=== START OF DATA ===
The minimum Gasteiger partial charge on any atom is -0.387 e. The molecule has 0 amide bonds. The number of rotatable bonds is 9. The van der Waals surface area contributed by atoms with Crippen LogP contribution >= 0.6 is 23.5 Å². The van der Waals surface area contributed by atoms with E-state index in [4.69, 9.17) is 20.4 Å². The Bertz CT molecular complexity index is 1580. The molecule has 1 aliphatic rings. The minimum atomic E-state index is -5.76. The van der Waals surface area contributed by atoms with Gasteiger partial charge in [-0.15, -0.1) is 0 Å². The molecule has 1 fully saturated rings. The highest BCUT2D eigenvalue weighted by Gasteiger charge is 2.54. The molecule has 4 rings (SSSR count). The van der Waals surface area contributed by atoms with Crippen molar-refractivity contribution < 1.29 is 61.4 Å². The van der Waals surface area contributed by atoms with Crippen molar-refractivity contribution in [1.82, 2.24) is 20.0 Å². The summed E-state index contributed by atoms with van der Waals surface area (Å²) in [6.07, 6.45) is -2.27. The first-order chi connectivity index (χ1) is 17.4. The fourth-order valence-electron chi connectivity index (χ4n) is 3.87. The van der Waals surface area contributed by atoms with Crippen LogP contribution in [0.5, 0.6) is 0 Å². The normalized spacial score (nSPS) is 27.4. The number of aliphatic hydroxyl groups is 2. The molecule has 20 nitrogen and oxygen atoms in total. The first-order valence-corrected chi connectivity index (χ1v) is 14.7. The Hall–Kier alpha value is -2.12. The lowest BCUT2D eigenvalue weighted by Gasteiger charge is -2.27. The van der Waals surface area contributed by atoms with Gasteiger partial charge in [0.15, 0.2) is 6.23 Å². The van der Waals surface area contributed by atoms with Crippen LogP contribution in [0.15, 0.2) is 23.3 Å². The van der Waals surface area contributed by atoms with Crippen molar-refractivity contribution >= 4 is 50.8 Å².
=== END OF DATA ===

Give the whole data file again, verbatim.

The minimum Gasteiger partial charge on any atom is -0.387 e. The molecule has 0 amide bonds. The number of rotatable bonds is 9. The van der Waals surface area contributed by atoms with Crippen LogP contribution >= 0.6 is 23.5 Å². The van der Waals surface area contributed by atoms with E-state index in [4.69, 9.17) is 20.4 Å². The Bertz CT molecular complexity index is 1580. The molecule has 1 aliphatic rings. The minimum atomic E-state index is -5.76. The van der Waals surface area contributed by atoms with Gasteiger partial charge in [-0.15, -0.1) is 0 Å². The molecule has 1 fully saturated rings. The highest BCUT2D eigenvalue weighted by Gasteiger charge is 2.54. The molecule has 4 rings (SSSR count). The van der Waals surface area contributed by atoms with Crippen molar-refractivity contribution < 1.29 is 61.4 Å². The van der Waals surface area contributed by atoms with Crippen molar-refractivity contribution in [1.82, 2.24) is 20.0 Å². The summed E-state index contributed by atoms with van der Waals surface area (Å²) in [6.07, 6.45) is -2.27. The first-order chi connectivity index (χ1) is 17.4. The fourth-order valence-electron chi connectivity index (χ4n) is 3.87. The van der Waals surface area contributed by atoms with Crippen LogP contribution in [0.5, 0.6) is 0 Å². The normalized spacial score (nSPS) is 27.4. The number of aliphatic hydroxyl groups is 2. The molecule has 20 nitrogen and oxygen atoms in total. The first-order valence-corrected chi connectivity index (χ1v) is 14.7. The Hall–Kier alpha value is -2.12. The lowest BCUT2D eigenvalue weighted by Gasteiger charge is -2.27. The van der Waals surface area contributed by atoms with Gasteiger partial charge in [0.15, 0.2) is 6.23 Å². The van der Waals surface area contributed by atoms with Crippen LogP contribution in [0.15, 0.2) is 23.3 Å². The van der Waals surface area contributed by atoms with Crippen molar-refractivity contribution >= 4 is 50.8 Å².